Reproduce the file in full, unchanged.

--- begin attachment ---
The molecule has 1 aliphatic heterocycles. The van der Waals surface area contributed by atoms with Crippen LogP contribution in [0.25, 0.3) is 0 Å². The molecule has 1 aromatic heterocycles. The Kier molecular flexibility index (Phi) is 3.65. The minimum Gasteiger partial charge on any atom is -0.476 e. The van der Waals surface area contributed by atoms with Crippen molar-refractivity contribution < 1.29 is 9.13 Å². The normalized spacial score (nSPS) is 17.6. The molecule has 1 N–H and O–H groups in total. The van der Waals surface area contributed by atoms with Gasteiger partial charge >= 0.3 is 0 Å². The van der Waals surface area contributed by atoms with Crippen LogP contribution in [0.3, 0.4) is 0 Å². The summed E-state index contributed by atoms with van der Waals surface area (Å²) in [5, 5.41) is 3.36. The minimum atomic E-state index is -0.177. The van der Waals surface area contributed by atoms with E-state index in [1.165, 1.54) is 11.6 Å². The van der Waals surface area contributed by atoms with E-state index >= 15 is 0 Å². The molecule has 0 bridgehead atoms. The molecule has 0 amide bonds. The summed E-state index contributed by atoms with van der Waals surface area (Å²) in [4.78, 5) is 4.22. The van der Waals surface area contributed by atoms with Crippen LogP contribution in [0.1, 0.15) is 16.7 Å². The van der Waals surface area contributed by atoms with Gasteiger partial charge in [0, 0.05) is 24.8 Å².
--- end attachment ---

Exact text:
The molecule has 1 aliphatic heterocycles. The van der Waals surface area contributed by atoms with Crippen LogP contribution in [0.25, 0.3) is 0 Å². The molecule has 1 aromatic heterocycles. The Kier molecular flexibility index (Phi) is 3.65. The minimum Gasteiger partial charge on any atom is -0.476 e. The van der Waals surface area contributed by atoms with Crippen molar-refractivity contribution < 1.29 is 9.13 Å². The normalized spacial score (nSPS) is 17.6. The molecule has 1 N–H and O–H groups in total. The van der Waals surface area contributed by atoms with Gasteiger partial charge >= 0.3 is 0 Å². The van der Waals surface area contributed by atoms with Crippen LogP contribution in [0.3, 0.4) is 0 Å². The summed E-state index contributed by atoms with van der Waals surface area (Å²) in [5, 5.41) is 3.36. The minimum atomic E-state index is -0.177. The van der Waals surface area contributed by atoms with E-state index in [1.165, 1.54) is 11.6 Å². The van der Waals surface area contributed by atoms with E-state index >= 15 is 0 Å². The molecule has 0 bridgehead atoms. The molecule has 0 amide bonds. The summed E-state index contributed by atoms with van der Waals surface area (Å²) in [4.78, 5) is 4.22. The van der Waals surface area contributed by atoms with Crippen LogP contribution in [0.1, 0.15) is 16.7 Å². The van der Waals surface area contributed by atoms with Gasteiger partial charge in [0, 0.05) is 24.8 Å².